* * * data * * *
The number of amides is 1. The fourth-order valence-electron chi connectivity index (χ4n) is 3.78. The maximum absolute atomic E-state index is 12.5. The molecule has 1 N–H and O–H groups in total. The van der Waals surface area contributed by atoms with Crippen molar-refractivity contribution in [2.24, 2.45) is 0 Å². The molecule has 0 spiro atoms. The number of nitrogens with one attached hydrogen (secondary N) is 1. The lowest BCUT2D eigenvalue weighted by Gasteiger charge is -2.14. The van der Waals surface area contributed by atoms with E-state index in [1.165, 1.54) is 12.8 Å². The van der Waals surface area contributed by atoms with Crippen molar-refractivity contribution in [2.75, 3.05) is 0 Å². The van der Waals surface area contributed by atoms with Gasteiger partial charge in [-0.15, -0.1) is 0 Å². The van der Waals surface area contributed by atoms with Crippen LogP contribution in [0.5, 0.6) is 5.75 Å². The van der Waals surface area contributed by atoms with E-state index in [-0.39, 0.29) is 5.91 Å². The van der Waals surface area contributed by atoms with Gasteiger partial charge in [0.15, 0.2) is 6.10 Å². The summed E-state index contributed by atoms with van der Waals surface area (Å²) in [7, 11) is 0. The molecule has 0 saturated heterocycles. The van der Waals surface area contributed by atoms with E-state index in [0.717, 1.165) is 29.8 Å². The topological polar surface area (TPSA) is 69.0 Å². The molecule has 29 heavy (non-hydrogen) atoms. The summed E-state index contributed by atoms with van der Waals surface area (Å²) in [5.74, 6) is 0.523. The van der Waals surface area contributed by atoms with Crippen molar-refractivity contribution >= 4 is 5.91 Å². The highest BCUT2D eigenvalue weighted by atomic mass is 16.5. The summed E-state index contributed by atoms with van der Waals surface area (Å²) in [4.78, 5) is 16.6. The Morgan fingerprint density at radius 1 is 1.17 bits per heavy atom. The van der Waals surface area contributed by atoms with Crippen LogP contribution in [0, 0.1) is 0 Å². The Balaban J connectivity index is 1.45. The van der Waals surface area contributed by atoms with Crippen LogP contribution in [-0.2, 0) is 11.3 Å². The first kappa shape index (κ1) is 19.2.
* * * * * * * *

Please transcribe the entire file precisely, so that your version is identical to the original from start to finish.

The number of amides is 1. The fourth-order valence-electron chi connectivity index (χ4n) is 3.78. The maximum absolute atomic E-state index is 12.5. The molecule has 1 N–H and O–H groups in total. The van der Waals surface area contributed by atoms with Crippen molar-refractivity contribution in [2.24, 2.45) is 0 Å². The molecule has 0 spiro atoms. The number of nitrogens with one attached hydrogen (secondary N) is 1. The lowest BCUT2D eigenvalue weighted by Gasteiger charge is -2.14. The van der Waals surface area contributed by atoms with E-state index in [1.165, 1.54) is 12.8 Å². The van der Waals surface area contributed by atoms with Crippen molar-refractivity contribution in [2.75, 3.05) is 0 Å². The van der Waals surface area contributed by atoms with Gasteiger partial charge in [-0.15, -0.1) is 0 Å². The van der Waals surface area contributed by atoms with Crippen LogP contribution in [0.5, 0.6) is 5.75 Å². The van der Waals surface area contributed by atoms with E-state index in [-0.39, 0.29) is 5.91 Å². The van der Waals surface area contributed by atoms with Gasteiger partial charge in [0.15, 0.2) is 6.10 Å². The summed E-state index contributed by atoms with van der Waals surface area (Å²) in [7, 11) is 0. The molecule has 0 saturated heterocycles. The van der Waals surface area contributed by atoms with E-state index in [0.717, 1.165) is 29.8 Å². The topological polar surface area (TPSA) is 69.0 Å². The molecule has 29 heavy (non-hydrogen) atoms. The summed E-state index contributed by atoms with van der Waals surface area (Å²) in [5.74, 6) is 0.523. The van der Waals surface area contributed by atoms with Crippen molar-refractivity contribution >= 4 is 5.91 Å². The highest BCUT2D eigenvalue weighted by atomic mass is 16.5. The summed E-state index contributed by atoms with van der Waals surface area (Å²) in [4.78, 5) is 16.6. The Morgan fingerprint density at radius 1 is 1.17 bits per heavy atom. The van der Waals surface area contributed by atoms with Crippen LogP contribution in [0, 0.1) is 0 Å². The Balaban J connectivity index is 1.45. The van der Waals surface area contributed by atoms with Crippen LogP contribution in [-0.2, 0) is 11.3 Å². The first kappa shape index (κ1) is 19.2.